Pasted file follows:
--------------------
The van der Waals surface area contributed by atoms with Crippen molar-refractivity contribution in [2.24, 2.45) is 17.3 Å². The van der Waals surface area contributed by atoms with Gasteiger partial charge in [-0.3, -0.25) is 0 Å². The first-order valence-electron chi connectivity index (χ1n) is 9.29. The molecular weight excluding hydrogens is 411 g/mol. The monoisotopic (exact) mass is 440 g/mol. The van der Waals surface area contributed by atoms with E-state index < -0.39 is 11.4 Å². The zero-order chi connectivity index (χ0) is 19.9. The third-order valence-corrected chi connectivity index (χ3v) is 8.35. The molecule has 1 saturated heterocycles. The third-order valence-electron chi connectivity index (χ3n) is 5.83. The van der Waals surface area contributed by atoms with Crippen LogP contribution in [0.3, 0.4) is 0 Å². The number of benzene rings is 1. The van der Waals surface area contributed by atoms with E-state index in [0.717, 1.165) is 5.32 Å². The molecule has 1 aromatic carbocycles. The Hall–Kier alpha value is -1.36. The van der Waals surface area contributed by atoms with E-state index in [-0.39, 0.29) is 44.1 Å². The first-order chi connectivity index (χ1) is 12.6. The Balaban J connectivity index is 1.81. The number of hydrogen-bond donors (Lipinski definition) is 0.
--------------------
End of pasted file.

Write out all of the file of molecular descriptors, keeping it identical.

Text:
The van der Waals surface area contributed by atoms with Crippen molar-refractivity contribution in [2.24, 2.45) is 17.3 Å². The van der Waals surface area contributed by atoms with Gasteiger partial charge in [-0.3, -0.25) is 0 Å². The first-order valence-electron chi connectivity index (χ1n) is 9.29. The molecular weight excluding hydrogens is 411 g/mol. The monoisotopic (exact) mass is 440 g/mol. The van der Waals surface area contributed by atoms with E-state index < -0.39 is 11.4 Å². The zero-order chi connectivity index (χ0) is 19.9. The third-order valence-corrected chi connectivity index (χ3v) is 8.35. The molecule has 1 saturated heterocycles. The third-order valence-electron chi connectivity index (χ3n) is 5.83. The van der Waals surface area contributed by atoms with Crippen LogP contribution in [0.3, 0.4) is 0 Å². The number of benzene rings is 1. The van der Waals surface area contributed by atoms with E-state index in [0.717, 1.165) is 5.32 Å². The molecule has 1 aromatic carbocycles. The Hall–Kier alpha value is -1.36. The van der Waals surface area contributed by atoms with E-state index in [-0.39, 0.29) is 44.1 Å². The first-order chi connectivity index (χ1) is 12.6. The Balaban J connectivity index is 1.81. The number of hydrogen-bond donors (Lipinski definition) is 0.